As U.S. public outrage turns from banker pay to the massive BP oil spill, the government is again calling in a man with a reputation for dealing with sticky financial situations -- Kenneth Feinberg.
Feinberg gained national attention when dispensing hundreds of millions of dollars to victims of the September 11, 2001 attacks. His latest role will be to oversee a $20 billion special fund that BP Plc has agreed to set up to pay damage claims from the spill.
The new role comes as his responsibilities as the Obama administration's pay czar diminish.
Feinberg, an arbitration lawyer, was brought in as "special master" for compensation in June 2009 as public anger simmered over big bonuses awarded at taxpayer bailed-out firms like American International Group.
Feinberg, who has a booming voice and a flair for the dramatic, has navigated that minefield well, by most accounts.
He has been hailed for soothing the egos of Wall Street executives clutching on to big paychecks, while still looking tough to a general public shocked by massive payouts to firms on a government lifeline.
One statistic cited by his admirers to show his success -- 84 percent of the top earners at bailed-out firms under Feinberg's scrutiny have stayed with the companies, as of March.
Feinberg is not without his detractors. Bank of America blasted his pay rulings last year, saying they were causing other firms to poach its workers. Anastasia Kelly quit her job as AIG's general counsel in protest over pay curbs Feinberg imposed.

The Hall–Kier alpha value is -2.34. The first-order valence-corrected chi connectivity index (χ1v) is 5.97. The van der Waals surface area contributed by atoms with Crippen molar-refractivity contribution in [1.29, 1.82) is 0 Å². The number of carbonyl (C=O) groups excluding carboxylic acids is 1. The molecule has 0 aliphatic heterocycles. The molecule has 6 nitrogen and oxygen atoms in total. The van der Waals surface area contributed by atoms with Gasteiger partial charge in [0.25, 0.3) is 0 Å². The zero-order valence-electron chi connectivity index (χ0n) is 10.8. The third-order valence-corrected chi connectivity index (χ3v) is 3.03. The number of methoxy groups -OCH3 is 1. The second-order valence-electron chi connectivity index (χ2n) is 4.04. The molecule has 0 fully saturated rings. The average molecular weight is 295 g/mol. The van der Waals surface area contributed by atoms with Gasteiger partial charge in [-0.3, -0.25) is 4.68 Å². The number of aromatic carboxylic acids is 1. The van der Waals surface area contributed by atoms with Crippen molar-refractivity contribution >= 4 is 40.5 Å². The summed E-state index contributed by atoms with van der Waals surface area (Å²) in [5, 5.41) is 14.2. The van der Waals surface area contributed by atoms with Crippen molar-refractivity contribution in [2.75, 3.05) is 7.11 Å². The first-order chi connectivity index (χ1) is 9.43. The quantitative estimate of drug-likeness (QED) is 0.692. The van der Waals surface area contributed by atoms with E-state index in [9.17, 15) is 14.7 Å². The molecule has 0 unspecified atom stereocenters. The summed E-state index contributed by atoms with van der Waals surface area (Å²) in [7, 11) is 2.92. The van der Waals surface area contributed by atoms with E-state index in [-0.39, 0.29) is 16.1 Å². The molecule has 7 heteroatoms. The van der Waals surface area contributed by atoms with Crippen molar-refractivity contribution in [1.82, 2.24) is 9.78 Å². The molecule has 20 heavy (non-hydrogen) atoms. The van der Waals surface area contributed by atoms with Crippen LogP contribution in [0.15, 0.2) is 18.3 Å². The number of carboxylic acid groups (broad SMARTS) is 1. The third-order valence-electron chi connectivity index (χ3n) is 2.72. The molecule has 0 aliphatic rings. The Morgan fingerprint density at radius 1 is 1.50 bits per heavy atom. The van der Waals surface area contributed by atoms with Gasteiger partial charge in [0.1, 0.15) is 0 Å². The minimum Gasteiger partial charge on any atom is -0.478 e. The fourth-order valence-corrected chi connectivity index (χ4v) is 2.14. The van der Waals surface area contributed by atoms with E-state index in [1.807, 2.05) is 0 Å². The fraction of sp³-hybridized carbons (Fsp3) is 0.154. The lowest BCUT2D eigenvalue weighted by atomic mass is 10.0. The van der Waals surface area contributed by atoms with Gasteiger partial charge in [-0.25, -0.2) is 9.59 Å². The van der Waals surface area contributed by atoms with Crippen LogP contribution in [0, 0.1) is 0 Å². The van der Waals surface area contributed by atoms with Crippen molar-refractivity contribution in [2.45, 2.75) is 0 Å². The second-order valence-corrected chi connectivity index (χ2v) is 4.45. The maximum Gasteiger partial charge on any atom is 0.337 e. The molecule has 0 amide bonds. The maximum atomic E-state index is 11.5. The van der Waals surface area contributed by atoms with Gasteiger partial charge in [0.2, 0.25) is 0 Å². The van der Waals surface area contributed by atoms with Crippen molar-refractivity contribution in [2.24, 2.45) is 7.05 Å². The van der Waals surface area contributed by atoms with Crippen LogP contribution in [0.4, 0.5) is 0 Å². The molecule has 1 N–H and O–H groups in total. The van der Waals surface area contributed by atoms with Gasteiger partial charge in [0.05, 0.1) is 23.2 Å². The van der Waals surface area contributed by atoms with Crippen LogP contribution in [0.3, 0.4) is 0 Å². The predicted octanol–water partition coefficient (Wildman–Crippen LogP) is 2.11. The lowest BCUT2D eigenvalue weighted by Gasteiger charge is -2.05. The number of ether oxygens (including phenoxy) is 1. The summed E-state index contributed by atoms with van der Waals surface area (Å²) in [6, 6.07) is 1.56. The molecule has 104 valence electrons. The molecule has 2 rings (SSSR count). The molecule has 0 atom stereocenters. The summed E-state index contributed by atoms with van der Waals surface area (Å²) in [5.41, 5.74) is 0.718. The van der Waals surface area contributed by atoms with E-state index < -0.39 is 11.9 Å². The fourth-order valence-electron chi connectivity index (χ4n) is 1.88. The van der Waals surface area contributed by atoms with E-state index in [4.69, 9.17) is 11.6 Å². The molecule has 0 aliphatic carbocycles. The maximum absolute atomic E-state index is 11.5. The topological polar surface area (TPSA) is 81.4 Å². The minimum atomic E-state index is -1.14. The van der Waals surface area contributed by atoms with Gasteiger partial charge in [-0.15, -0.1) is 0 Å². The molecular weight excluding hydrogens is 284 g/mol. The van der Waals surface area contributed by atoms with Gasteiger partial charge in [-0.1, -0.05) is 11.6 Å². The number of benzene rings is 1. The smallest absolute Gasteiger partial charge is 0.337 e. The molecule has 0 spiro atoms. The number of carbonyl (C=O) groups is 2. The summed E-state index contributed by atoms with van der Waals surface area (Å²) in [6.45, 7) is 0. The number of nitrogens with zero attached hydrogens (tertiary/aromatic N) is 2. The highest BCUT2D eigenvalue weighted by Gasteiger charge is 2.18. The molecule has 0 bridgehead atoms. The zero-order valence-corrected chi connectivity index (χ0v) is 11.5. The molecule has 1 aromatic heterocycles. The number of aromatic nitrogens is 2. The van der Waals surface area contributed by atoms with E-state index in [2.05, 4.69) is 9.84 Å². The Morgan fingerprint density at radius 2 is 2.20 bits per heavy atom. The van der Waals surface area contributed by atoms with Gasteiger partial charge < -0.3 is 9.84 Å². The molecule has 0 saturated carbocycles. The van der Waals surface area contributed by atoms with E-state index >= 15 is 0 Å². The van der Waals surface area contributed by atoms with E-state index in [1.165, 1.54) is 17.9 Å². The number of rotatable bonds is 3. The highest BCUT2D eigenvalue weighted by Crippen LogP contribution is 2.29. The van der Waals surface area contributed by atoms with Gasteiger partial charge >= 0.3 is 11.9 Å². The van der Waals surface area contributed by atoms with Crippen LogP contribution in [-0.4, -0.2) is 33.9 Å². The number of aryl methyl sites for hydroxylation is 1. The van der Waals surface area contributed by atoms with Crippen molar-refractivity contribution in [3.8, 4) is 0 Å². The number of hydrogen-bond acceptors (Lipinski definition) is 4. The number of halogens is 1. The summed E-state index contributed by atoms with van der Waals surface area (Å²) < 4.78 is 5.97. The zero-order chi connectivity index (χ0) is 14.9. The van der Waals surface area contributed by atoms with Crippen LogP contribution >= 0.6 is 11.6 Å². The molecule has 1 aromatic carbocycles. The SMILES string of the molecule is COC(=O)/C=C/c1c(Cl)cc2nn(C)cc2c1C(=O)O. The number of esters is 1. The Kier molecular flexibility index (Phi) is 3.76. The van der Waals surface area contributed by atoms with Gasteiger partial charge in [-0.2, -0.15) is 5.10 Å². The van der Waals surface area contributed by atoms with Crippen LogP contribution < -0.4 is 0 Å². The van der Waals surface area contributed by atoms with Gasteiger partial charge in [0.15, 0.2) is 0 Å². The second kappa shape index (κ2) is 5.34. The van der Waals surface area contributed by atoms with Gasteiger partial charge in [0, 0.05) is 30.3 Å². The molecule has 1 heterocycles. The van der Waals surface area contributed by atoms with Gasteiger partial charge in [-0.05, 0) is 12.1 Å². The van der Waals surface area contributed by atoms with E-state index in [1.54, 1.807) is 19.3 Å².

THE NEXT CHALLENGE
But the scope of Feinberg's high-profile pay czar job has lessened as more big firms have paid back taxpayers. As he takes on his new role, Feinberg still has to issue in the comings weeks his findings from his review of past compensation at 419 firms that received bailout funds, including JPMorgan Chase and Goldman Sachs.
Feinberg's latest challenge takes him away from Wall Street and back to Main Street anguish.
Millions of gallons of oil have gushed into the Gulf of Mexico since an April 20 explosion of an offshore rig killed 11 workers and ruptured a BP well.
The spill, the biggest in U.S. history, has soiled 120 miles of U.S. coastline, imperiled multibillion-dollar fishing and tourism industries, and killed birds, sea turtles and dolphins.
It has also turned on the tap for what is certain to be a long outpouring of damages claims. The escrow fund agreed to by the Obama administration and BP follows complaints from Gulf Coast residents that the claims process was too long and complicated and that BP was paying out too little money.
Feinberg is no stranger to high-stakes emotions and payouts. He was adept in handling the September 11th victims' fund and the fund for victims of the 2007 shootings at Virginia Tech, according to people who worked with him.
When news of Feinberg's new role hit on Wednesday, New York Senator Charles Schumer was quick to sing his praises.
"The victims can be confident that real help is on the way with someone as fair, diligent and sympathetic as Ken Feinberg running this fund," Schumer said in a statement. "I believe when Feinberg completes his mission here, the people in the Gulf will feel the same way."
Feinberg declined to comment.
Feinberg, the son of a tire merchant, has been on the Washington scene for decades.
Feinberg, who is 64, has described himself as an "average student at rough-and-tumble Brockton High School" in Massachusetts, but excelled at the University of Massachusetts.
After college, Feinberg entertained the idea of pursuing an acting career. His father told him to play Hamlet in front of juries instead. He attended law school at New York University.
Despite his regular forays into high-profile work for the government, he maintains his private law practice, Feinberg Rozen LLP, located a couple of blocks from the White House.
© 2016 Thomson/Reuters. All rights reserved.